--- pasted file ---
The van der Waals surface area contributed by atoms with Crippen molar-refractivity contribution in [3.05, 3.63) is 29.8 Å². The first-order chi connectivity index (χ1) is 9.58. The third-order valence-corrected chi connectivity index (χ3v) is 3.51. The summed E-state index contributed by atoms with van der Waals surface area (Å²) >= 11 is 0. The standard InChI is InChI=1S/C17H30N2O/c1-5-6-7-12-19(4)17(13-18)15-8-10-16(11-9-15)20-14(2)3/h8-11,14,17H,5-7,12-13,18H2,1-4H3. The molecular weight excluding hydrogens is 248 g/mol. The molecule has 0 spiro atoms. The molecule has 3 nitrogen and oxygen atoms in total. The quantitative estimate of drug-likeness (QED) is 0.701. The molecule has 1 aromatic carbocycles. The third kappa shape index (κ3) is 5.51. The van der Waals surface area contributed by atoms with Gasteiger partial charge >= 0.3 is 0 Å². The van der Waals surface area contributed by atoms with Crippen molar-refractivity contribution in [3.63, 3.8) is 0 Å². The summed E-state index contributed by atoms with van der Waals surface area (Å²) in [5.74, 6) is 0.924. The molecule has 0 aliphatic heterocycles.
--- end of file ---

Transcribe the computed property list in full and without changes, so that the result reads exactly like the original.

The van der Waals surface area contributed by atoms with Crippen molar-refractivity contribution in [3.05, 3.63) is 29.8 Å². The first-order chi connectivity index (χ1) is 9.58. The third-order valence-corrected chi connectivity index (χ3v) is 3.51. The summed E-state index contributed by atoms with van der Waals surface area (Å²) >= 11 is 0. The standard InChI is InChI=1S/C17H30N2O/c1-5-6-7-12-19(4)17(13-18)15-8-10-16(11-9-15)20-14(2)3/h8-11,14,17H,5-7,12-13,18H2,1-4H3. The molecular weight excluding hydrogens is 248 g/mol. The molecule has 0 spiro atoms. The molecule has 3 nitrogen and oxygen atoms in total. The quantitative estimate of drug-likeness (QED) is 0.701. The molecule has 1 aromatic carbocycles. The third kappa shape index (κ3) is 5.51. The van der Waals surface area contributed by atoms with Gasteiger partial charge >= 0.3 is 0 Å². The van der Waals surface area contributed by atoms with Crippen molar-refractivity contribution in [3.63, 3.8) is 0 Å². The summed E-state index contributed by atoms with van der Waals surface area (Å²) in [5.74, 6) is 0.924. The molecule has 0 aliphatic heterocycles.